May 3, 2015 Off Comments in Business News, Laser Cutting by

In industrial laser cutting technology, there are two main players: fiber and CO2. Making the correct choice is crucial for high productivity and high-speed work. For intermediate thicknesses of regular ferrous metals there is no clear winner amid the two or for water jet and plasma options either.

How they work

Laser is a short form for “light amplification by stimulated emission of radiation”. When laser is pumped by a high strength light source or electric current, they amplified light as beams bounce back and forward through the cavity’s “gain medium”, until some of the light runaway through the partially silvered mirror at one end of the cavity. This made the laser functional just for not the power of the emitted light, but its abnormal properties (namely high coherence and very narrow spectrum), making it precious for industry.

CO2 lasers

The “gain medium” is necessary to laser operation. It can be liquid, solid or gas and is a main determinant of the laser light frequency. Co2 lasers have two sole characteristics that make them perfect for industrial cutting:

  1. Wavelength of light (emitting at 10.6um, near infrared) perfect for heating.
  2. High efficiency (over 30 percent) outstanding for gas lasers.

The resonators are placed in a separate cabinet with their related optical pumping, gas handling, and cooling equipment, emitting the laser beam through lenses and mirrors to deliver the energy to a single mark for clean welding or cutting. Normally, a changeable table translates in two axes below the beam, indicating the weld or cut in a material sheet. Metals are best candidates for CO2 laser processing just because of speed. Also clean, fast, and nearly slag free cuts doable in thinner metals. With COtechnology 6KW power is used, although power is not the only significant consideration in laser cutting.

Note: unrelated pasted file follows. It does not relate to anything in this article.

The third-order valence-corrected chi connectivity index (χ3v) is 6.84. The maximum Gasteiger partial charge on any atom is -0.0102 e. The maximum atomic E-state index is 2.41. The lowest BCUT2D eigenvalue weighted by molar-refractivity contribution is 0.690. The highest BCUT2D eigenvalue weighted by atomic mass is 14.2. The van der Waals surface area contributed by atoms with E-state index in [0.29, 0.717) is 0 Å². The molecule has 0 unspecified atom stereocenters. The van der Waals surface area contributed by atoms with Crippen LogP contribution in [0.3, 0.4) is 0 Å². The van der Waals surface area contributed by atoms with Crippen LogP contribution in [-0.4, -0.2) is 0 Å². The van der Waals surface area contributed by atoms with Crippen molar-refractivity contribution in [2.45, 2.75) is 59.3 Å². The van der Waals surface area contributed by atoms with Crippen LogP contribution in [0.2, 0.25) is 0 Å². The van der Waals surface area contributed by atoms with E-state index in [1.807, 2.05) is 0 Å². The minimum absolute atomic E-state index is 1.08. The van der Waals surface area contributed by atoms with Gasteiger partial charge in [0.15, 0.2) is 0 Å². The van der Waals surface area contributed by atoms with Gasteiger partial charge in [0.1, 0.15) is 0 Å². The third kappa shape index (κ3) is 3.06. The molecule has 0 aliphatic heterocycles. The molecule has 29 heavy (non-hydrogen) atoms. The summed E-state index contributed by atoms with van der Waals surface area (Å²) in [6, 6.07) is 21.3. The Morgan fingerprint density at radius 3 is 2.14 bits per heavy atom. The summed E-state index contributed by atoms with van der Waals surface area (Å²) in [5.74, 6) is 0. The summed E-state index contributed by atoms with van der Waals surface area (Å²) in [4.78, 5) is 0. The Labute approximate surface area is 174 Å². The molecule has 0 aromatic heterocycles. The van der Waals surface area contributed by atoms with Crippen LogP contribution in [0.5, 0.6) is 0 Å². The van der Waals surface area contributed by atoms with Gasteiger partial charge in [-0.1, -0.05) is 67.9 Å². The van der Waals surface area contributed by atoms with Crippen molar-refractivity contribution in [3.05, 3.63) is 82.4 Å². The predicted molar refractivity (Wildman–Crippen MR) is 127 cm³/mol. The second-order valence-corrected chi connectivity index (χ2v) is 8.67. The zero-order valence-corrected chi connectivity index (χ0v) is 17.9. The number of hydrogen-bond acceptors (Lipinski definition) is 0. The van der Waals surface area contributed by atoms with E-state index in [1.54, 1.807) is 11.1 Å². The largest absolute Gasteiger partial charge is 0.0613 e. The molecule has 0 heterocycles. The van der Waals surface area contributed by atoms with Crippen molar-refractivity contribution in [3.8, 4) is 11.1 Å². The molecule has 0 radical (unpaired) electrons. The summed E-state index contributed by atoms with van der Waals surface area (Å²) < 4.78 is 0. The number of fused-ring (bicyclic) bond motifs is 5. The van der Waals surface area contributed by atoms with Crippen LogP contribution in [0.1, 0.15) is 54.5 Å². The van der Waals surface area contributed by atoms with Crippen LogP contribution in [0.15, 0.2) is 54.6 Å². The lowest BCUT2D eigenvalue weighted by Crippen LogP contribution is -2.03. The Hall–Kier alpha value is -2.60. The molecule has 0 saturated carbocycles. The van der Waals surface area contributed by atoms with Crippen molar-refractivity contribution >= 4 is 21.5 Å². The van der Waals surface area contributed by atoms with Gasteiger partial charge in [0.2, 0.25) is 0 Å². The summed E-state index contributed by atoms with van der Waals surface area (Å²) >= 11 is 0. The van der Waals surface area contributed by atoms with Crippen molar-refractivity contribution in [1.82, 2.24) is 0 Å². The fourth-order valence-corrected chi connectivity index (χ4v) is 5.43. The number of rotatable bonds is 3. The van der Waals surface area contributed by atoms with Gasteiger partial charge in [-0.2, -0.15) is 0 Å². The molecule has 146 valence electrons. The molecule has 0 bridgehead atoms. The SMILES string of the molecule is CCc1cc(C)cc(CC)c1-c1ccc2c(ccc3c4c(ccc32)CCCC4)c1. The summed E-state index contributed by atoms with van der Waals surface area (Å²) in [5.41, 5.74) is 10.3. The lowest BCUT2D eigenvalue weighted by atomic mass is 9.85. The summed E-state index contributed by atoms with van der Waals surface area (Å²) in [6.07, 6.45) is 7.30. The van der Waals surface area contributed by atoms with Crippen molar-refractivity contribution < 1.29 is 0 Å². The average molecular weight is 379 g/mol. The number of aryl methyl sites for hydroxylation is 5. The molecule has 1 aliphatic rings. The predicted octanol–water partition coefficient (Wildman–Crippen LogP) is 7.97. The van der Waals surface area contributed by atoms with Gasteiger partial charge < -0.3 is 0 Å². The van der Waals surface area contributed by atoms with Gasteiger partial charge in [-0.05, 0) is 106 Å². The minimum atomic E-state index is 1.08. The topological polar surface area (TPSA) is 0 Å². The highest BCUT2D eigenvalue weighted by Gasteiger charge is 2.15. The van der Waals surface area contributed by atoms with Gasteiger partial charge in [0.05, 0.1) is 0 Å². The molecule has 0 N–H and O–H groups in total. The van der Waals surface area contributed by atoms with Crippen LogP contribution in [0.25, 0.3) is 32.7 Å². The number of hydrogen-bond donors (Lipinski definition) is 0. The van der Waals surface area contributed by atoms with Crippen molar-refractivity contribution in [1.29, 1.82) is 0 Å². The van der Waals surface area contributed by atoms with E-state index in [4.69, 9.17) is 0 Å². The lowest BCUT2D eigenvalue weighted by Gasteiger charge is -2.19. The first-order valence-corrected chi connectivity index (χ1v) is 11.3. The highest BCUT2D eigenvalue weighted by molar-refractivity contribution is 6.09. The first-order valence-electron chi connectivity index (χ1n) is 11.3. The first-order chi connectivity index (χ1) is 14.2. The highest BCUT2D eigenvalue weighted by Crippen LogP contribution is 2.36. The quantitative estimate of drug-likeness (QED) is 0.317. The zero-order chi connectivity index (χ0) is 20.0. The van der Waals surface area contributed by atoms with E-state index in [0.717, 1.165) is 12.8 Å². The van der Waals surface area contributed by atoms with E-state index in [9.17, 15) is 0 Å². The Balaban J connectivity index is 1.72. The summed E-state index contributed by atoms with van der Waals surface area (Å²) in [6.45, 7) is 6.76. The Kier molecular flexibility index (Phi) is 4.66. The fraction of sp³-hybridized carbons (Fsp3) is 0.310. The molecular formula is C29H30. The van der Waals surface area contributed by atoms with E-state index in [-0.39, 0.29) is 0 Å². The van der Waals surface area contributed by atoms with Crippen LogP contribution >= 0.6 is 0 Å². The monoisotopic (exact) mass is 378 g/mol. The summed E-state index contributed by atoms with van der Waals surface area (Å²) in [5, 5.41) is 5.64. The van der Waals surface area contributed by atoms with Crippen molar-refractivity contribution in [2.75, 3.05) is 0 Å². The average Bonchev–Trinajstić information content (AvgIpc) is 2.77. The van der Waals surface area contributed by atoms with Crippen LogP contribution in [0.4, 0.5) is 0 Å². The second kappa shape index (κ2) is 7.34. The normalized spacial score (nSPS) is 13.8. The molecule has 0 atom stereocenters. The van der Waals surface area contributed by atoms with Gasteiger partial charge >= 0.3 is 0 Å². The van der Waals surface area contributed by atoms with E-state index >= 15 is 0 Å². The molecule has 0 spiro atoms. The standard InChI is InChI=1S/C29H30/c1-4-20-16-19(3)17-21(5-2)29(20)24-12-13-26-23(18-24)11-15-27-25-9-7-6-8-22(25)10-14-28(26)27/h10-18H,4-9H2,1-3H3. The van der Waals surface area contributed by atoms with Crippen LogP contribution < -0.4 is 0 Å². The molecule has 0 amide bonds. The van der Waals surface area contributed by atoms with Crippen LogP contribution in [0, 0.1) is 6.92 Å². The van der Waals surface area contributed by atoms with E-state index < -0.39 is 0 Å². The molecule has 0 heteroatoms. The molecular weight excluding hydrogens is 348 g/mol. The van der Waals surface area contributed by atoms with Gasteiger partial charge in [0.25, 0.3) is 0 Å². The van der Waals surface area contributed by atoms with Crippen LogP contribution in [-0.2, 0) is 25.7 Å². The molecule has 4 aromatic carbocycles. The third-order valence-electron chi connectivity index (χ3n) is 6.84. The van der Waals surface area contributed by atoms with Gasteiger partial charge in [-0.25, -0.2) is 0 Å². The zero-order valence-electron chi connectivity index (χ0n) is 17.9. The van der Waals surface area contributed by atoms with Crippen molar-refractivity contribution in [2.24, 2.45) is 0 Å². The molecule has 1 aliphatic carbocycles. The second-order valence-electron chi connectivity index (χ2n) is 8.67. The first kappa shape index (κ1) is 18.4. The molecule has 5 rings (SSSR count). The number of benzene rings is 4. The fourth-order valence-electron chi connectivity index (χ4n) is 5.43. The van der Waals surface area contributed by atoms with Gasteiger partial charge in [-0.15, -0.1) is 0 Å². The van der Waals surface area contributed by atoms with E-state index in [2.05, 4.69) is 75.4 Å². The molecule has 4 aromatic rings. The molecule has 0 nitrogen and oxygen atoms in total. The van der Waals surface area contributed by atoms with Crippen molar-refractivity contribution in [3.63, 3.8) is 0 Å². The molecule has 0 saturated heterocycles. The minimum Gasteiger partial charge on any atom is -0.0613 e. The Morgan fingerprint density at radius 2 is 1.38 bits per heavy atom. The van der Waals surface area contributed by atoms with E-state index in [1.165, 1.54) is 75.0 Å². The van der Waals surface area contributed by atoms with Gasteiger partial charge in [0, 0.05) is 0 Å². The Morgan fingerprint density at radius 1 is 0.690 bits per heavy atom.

Fiber Lasers

Fiber lasers normally use optical fibers, pumped with diodes to make solid state laser cutting equipments with far lesser components and no gas consumables. It decreases operating costs too. They also transfer pumped energy into laser light at up to twice the efficiency of gas lasers and normally use half the power. The wavelength of light is also shorter emitted by fiber lasers than CO2, usually 1 um. It has very small focal diameter, presenting high concentration heating which can be an order of magnitude upper than CO2 technology at similar power levels.

Which is better?

Fiber laser is the more dominant technology for high rate laser cutting in thin sheets, while CO2 is more preferred in thicker sections for high definition work with good cutting speeds.

From a simplicity and efficiency point of view, fiber would seem a clear option but for thick section steel plate (normally around 8-12mm) the power and speed of CO2 is still a top pick. Each has advantages for specific uses so make sure to know more of each of these laser cutting technology before making the switch.